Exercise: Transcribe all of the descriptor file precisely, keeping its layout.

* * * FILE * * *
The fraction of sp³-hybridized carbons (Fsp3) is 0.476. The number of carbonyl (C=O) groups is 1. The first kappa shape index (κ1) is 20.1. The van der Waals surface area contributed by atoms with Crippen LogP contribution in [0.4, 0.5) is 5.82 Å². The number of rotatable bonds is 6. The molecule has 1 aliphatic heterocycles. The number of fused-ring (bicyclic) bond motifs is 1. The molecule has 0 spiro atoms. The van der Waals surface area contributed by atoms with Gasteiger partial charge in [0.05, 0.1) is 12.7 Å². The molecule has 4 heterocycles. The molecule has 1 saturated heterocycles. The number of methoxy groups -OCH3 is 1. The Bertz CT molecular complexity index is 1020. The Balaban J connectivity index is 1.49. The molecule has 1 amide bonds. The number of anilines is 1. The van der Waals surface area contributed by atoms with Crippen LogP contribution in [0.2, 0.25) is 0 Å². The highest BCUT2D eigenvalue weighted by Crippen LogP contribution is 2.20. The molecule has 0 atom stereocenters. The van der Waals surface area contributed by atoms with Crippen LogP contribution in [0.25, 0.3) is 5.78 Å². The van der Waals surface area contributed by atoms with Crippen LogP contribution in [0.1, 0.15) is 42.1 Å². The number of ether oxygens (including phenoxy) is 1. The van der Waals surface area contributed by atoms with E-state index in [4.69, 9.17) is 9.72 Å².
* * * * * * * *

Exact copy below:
The fraction of sp³-hybridized carbons (Fsp3) is 0.476. The number of carbonyl (C=O) groups is 1. The first kappa shape index (κ1) is 20.1. The van der Waals surface area contributed by atoms with Crippen LogP contribution in [0.4, 0.5) is 5.82 Å². The number of rotatable bonds is 6. The molecule has 1 aliphatic heterocycles. The number of fused-ring (bicyclic) bond motifs is 1. The molecule has 0 spiro atoms. The van der Waals surface area contributed by atoms with Gasteiger partial charge in [0.05, 0.1) is 12.7 Å². The molecule has 4 heterocycles. The molecule has 1 saturated heterocycles. The number of methoxy groups -OCH3 is 1. The Bertz CT molecular complexity index is 1020. The Balaban J connectivity index is 1.49. The molecule has 1 amide bonds. The number of anilines is 1. The van der Waals surface area contributed by atoms with Crippen LogP contribution in [0.2, 0.25) is 0 Å². The highest BCUT2D eigenvalue weighted by Crippen LogP contribution is 2.20. The molecule has 0 atom stereocenters. The van der Waals surface area contributed by atoms with Crippen LogP contribution in [0.25, 0.3) is 5.78 Å². The van der Waals surface area contributed by atoms with Crippen LogP contribution in [0.1, 0.15) is 42.1 Å². The number of ether oxygens (including phenoxy) is 1. The van der Waals surface area contributed by atoms with E-state index in [4.69, 9.17) is 9.72 Å².